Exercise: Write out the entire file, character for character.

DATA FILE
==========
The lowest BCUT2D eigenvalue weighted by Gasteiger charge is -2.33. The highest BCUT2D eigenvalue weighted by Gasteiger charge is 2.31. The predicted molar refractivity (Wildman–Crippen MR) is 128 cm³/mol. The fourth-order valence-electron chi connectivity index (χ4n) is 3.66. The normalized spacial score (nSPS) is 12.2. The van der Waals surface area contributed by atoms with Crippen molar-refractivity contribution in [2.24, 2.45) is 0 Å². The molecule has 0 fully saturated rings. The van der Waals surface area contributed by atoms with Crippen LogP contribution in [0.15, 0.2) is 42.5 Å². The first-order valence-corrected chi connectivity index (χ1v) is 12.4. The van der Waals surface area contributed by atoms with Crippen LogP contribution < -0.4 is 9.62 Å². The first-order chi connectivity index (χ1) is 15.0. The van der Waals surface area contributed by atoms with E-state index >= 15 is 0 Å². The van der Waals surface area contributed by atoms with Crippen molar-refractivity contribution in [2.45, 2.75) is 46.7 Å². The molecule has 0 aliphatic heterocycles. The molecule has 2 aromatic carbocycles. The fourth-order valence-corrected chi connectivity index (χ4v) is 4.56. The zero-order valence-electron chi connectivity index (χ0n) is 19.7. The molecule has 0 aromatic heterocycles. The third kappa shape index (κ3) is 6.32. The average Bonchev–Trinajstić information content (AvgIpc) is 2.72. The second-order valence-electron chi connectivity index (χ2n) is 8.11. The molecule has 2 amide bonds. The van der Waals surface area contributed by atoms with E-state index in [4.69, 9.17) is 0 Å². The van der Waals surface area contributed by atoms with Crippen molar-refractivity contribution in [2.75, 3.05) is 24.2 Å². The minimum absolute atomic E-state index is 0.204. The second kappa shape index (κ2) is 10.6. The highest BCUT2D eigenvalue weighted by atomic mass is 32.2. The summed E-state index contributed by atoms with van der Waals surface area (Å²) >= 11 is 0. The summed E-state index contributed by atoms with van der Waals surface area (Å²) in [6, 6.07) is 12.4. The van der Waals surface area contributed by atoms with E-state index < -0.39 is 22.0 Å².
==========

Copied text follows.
The lowest BCUT2D eigenvalue weighted by Gasteiger charge is -2.33. The highest BCUT2D eigenvalue weighted by Gasteiger charge is 2.31. The predicted molar refractivity (Wildman–Crippen MR) is 128 cm³/mol. The fourth-order valence-electron chi connectivity index (χ4n) is 3.66. The normalized spacial score (nSPS) is 12.2. The van der Waals surface area contributed by atoms with Crippen molar-refractivity contribution in [2.24, 2.45) is 0 Å². The molecule has 0 fully saturated rings. The van der Waals surface area contributed by atoms with Crippen LogP contribution in [0.15, 0.2) is 42.5 Å². The first-order valence-corrected chi connectivity index (χ1v) is 12.4. The van der Waals surface area contributed by atoms with Crippen LogP contribution < -0.4 is 9.62 Å². The first-order chi connectivity index (χ1) is 15.0. The van der Waals surface area contributed by atoms with E-state index >= 15 is 0 Å². The van der Waals surface area contributed by atoms with Crippen molar-refractivity contribution in [2.45, 2.75) is 46.7 Å². The molecule has 0 aliphatic heterocycles. The molecule has 2 aromatic carbocycles. The fourth-order valence-corrected chi connectivity index (χ4v) is 4.56. The zero-order valence-electron chi connectivity index (χ0n) is 19.7. The molecule has 0 aromatic heterocycles. The third kappa shape index (κ3) is 6.32. The average Bonchev–Trinajstić information content (AvgIpc) is 2.72. The second-order valence-electron chi connectivity index (χ2n) is 8.11. The molecule has 2 amide bonds. The van der Waals surface area contributed by atoms with E-state index in [4.69, 9.17) is 0 Å². The van der Waals surface area contributed by atoms with Crippen molar-refractivity contribution in [2.75, 3.05) is 24.2 Å². The minimum absolute atomic E-state index is 0.204. The second kappa shape index (κ2) is 10.6. The highest BCUT2D eigenvalue weighted by atomic mass is 32.2. The summed E-state index contributed by atoms with van der Waals surface area (Å²) >= 11 is 0. The summed E-state index contributed by atoms with van der Waals surface area (Å²) in [6, 6.07) is 12.4. The van der Waals surface area contributed by atoms with E-state index < -0.39 is 22.0 Å².